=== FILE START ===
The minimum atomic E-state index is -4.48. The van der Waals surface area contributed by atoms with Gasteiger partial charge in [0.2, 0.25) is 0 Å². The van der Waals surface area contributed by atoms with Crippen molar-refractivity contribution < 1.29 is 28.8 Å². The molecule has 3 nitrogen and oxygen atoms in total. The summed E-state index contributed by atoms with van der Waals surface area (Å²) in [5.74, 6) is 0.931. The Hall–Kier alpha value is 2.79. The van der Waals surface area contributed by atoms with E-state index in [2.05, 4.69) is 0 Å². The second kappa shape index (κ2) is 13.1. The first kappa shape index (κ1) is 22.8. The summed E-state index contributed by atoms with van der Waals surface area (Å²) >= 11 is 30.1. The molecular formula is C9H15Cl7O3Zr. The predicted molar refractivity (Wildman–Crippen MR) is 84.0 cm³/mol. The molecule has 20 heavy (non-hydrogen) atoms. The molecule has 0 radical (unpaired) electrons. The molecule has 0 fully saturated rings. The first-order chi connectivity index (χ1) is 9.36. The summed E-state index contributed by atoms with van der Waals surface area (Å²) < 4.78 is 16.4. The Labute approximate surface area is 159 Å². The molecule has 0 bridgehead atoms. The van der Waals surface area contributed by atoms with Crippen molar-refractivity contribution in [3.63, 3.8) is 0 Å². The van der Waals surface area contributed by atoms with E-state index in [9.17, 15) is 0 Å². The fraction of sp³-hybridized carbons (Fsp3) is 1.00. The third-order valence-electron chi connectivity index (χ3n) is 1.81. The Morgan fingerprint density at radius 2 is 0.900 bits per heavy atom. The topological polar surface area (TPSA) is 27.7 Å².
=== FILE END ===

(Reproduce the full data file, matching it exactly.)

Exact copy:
The minimum atomic E-state index is -4.48. The van der Waals surface area contributed by atoms with Gasteiger partial charge in [0.2, 0.25) is 0 Å². The van der Waals surface area contributed by atoms with Crippen molar-refractivity contribution < 1.29 is 28.8 Å². The molecule has 3 nitrogen and oxygen atoms in total. The summed E-state index contributed by atoms with van der Waals surface area (Å²) in [5.74, 6) is 0.931. The Hall–Kier alpha value is 2.79. The van der Waals surface area contributed by atoms with E-state index in [2.05, 4.69) is 0 Å². The second kappa shape index (κ2) is 13.1. The first kappa shape index (κ1) is 22.8. The summed E-state index contributed by atoms with van der Waals surface area (Å²) >= 11 is 30.1. The molecular formula is C9H15Cl7O3Zr. The predicted molar refractivity (Wildman–Crippen MR) is 84.0 cm³/mol. The molecule has 20 heavy (non-hydrogen) atoms. The molecule has 0 radical (unpaired) electrons. The molecule has 0 fully saturated rings. The first-order chi connectivity index (χ1) is 9.36. The summed E-state index contributed by atoms with van der Waals surface area (Å²) < 4.78 is 16.4. The Labute approximate surface area is 159 Å². The molecule has 0 bridgehead atoms. The van der Waals surface area contributed by atoms with Crippen molar-refractivity contribution in [3.63, 3.8) is 0 Å². The van der Waals surface area contributed by atoms with E-state index in [9.17, 15) is 0 Å². The fraction of sp³-hybridized carbons (Fsp3) is 1.00. The third-order valence-electron chi connectivity index (χ3n) is 1.81. The Morgan fingerprint density at radius 2 is 0.900 bits per heavy atom. The topological polar surface area (TPSA) is 27.7 Å².